twohearts

Sometimes when I am out and about in the world, objects call to me to take them home with me. This heart…the red one was just such a thing. The price tag was all of $2.00 but the message is priceless. The drawing was a gift from my longtime friends/family of choice Janet Berkowitz and Phillip Garber following the life-altering cardiac event (a.k.a heart attack) in 2014. Backstory:  Three years after my husband died in 1998, Phil became my son Adam’s ‘Unofficial Big Brother’ as a role model, go-to-guy and confidant. A few years later he became a father surrogate and evolved into a man Adam called his Pop. He jokingly referred to me as his ‘baby mama’. Phil died July 31, 2017, right before Adam and Lauren’s August 12th wedding. He and I were to walk Adam down the aisle together. Instead, his wife Janet accompanied us.

My initial thought was that “Of course, I love with all my heart.” Most who know me would likely nod in agreement.

The reality is, I don’t. When I withhold love from anyone because their values and behaviors are dramatically different from mine, whether it is on a relatively minor scale such as people who smoke and drop their cigarette butts on the ground, or a major scale, such as the current occupant of the Oval Office and those who are in alignment with his actions, I am not loving with all my heart. Love doesn’t mean approval. It does mean acknowledging the full humanity and worthiness to be loved for every person on the planet.

When I judge myself harshly for being fully human with foibles and frailties, I am not loving with all my heart. When I speak harshly to myself for falling short of my goals and expectations, I am not loving with all my heart. When I tell myself that I will never have certain experiences I desire, I am not loving with all my heart. When I second-guess others’ responses to me, I am not loving with all my heart. When I deprive myself of heart’s desires, because of regrets from the past. I am not loving with all my heart.

What does it cost to love, full out? Risking rejection. Willingness to fall and skin my symbolic knees and have boo-boos. Knowing that I will have to change the mind that has been trained over the decades to view the world and the people in it in different ways. Re-writing the narrative. Going the extra mile and not remaining complacent. Stretching comfort zones.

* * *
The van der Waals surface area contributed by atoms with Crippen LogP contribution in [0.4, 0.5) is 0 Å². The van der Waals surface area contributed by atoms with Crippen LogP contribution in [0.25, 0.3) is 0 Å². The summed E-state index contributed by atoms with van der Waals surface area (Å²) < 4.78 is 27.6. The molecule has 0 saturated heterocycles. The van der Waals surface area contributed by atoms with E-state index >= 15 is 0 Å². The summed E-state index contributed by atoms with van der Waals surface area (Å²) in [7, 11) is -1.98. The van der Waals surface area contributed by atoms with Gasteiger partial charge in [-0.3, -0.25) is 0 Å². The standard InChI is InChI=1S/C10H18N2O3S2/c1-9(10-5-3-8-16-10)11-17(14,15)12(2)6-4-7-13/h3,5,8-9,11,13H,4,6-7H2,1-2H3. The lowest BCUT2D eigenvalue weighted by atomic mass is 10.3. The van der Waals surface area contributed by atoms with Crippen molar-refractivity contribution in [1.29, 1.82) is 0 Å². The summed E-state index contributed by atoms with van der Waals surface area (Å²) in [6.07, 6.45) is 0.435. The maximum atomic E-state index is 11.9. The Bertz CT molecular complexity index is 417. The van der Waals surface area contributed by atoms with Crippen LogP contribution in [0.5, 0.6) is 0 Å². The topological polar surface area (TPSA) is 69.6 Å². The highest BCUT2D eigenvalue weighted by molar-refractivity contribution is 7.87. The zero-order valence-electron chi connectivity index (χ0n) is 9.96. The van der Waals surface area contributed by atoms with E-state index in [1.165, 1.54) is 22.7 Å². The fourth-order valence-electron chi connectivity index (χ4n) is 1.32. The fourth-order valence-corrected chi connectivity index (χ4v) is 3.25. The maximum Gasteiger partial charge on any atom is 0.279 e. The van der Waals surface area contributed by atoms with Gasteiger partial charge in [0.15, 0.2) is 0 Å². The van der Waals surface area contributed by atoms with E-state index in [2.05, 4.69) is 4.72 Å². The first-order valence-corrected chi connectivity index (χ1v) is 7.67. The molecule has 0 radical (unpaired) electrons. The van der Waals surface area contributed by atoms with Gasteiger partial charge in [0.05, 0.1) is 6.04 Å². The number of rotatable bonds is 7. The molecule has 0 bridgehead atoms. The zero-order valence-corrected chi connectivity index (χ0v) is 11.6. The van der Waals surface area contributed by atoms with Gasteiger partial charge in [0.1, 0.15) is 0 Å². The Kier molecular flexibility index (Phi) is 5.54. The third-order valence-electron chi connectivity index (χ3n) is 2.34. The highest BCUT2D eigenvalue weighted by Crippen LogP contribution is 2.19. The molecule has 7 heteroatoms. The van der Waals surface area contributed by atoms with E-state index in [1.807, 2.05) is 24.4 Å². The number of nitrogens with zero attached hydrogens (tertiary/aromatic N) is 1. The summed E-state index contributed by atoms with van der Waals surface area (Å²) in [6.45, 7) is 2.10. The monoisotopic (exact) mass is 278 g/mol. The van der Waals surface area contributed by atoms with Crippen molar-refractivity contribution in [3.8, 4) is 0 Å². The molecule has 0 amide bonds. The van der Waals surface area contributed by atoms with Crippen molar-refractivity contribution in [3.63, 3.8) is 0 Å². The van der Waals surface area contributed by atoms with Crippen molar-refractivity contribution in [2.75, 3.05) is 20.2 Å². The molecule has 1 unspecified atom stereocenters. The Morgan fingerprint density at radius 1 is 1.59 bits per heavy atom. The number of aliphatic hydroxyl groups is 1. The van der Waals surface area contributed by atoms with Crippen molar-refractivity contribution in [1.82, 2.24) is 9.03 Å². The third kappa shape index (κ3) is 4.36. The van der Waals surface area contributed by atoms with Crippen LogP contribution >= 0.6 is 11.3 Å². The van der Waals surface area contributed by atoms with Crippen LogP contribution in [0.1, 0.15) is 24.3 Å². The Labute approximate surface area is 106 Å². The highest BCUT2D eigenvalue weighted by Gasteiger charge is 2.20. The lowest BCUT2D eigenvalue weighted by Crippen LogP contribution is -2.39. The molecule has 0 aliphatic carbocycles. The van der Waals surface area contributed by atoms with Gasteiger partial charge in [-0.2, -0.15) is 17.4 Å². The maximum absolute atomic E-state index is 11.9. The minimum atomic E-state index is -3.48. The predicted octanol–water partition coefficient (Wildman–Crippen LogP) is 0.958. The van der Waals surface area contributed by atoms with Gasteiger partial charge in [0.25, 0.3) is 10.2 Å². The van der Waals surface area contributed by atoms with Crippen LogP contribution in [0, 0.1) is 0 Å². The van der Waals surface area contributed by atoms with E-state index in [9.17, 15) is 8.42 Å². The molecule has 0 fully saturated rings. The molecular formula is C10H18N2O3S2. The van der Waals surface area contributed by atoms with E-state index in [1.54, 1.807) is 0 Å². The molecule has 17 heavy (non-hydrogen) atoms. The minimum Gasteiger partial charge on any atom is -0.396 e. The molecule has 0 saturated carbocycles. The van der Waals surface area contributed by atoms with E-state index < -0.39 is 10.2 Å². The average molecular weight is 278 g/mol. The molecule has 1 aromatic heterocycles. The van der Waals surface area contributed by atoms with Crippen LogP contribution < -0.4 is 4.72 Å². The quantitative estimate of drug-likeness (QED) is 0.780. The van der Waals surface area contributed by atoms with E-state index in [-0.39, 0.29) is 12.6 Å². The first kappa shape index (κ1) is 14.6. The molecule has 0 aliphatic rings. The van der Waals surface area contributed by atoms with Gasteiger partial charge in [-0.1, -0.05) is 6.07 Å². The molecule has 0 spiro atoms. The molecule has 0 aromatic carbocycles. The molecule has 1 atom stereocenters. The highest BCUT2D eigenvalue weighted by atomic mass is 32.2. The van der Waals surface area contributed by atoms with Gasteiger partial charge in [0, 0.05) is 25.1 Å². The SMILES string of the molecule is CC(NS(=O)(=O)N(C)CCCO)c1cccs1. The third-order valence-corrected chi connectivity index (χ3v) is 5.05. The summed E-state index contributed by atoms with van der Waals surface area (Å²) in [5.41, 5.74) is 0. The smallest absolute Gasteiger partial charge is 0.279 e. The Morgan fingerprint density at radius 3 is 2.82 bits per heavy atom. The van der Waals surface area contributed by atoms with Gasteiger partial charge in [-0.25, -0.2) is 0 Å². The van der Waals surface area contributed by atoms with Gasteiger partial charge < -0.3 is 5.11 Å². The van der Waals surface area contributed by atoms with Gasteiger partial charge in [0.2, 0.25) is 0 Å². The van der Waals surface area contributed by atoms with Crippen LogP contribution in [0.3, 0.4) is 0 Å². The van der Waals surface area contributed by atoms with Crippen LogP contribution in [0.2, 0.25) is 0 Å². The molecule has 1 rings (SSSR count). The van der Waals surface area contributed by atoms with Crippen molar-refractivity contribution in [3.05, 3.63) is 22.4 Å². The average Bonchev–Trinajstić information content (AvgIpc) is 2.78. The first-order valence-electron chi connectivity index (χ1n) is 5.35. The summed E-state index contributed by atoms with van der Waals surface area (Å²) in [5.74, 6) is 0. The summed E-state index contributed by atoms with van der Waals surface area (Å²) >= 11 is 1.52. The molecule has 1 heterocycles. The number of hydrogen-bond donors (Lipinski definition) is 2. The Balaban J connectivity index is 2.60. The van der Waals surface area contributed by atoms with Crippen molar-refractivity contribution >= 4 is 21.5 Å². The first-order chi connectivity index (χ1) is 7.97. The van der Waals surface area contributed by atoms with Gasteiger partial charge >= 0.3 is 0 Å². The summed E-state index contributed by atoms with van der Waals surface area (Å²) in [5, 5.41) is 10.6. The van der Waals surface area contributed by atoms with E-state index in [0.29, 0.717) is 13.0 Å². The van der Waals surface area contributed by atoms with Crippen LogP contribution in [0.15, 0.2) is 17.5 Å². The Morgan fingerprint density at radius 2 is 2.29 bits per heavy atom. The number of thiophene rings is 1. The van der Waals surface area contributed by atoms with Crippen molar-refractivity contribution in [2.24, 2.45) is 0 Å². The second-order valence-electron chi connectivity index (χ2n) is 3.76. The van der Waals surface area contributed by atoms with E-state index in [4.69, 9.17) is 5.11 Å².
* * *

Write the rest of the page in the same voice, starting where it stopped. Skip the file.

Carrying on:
When I wear a lovely facade and pretend to be something/someone I’m not, I push love away. When I tell myself that somehow I just ‘can’t get it right,’ and others have the key to the locked door that evades me, I turn myself away from the opportunity to enter the chamber of wonder where riches await.

Grateful for the reminder that arrived courtesy of wood, red and white paint and words of wisdom.

More from Beliefnet and our partners
previous posts

  I grew up in a religiously, culturally and gastronomically Jewish home in Willingboro, NJ which is a suburb of Philadelphia. Our family went to synagogue weekly, practiced holiday rituals,  lit the candles on Friday night, but kept kosher only when my paternal grandmother lived with us. I attended Hebrew school until I was 16. […]

Tomorrow, a fresh new page on your calendar and a new decade will be staring you in the face just as you are recognizing a turning point in your life. Although I believe that time is a mental construct, I too honor transitional periods. I especially love the ending of one year and the beginning […]

Tomorrow 21 years ago  (12/21/98) at 11:42 a.m. his heart stopped beating out the rhythm of life when the machines that had sustained him for 5 1/2 weeks was disconnected. The end of a long ordeal that came as a result of end stage liver disease/Hepatits C. Awaiting a transplant that never occurred. Years of […]

  I have always enjoyed reading letters sent from family and friends as their year in review and all the (mostly) way cool things they have done. Call it a vicarious ride. I can imagine the pride felt with graduations and performances. I can visualize the places they have been while on the road. I […]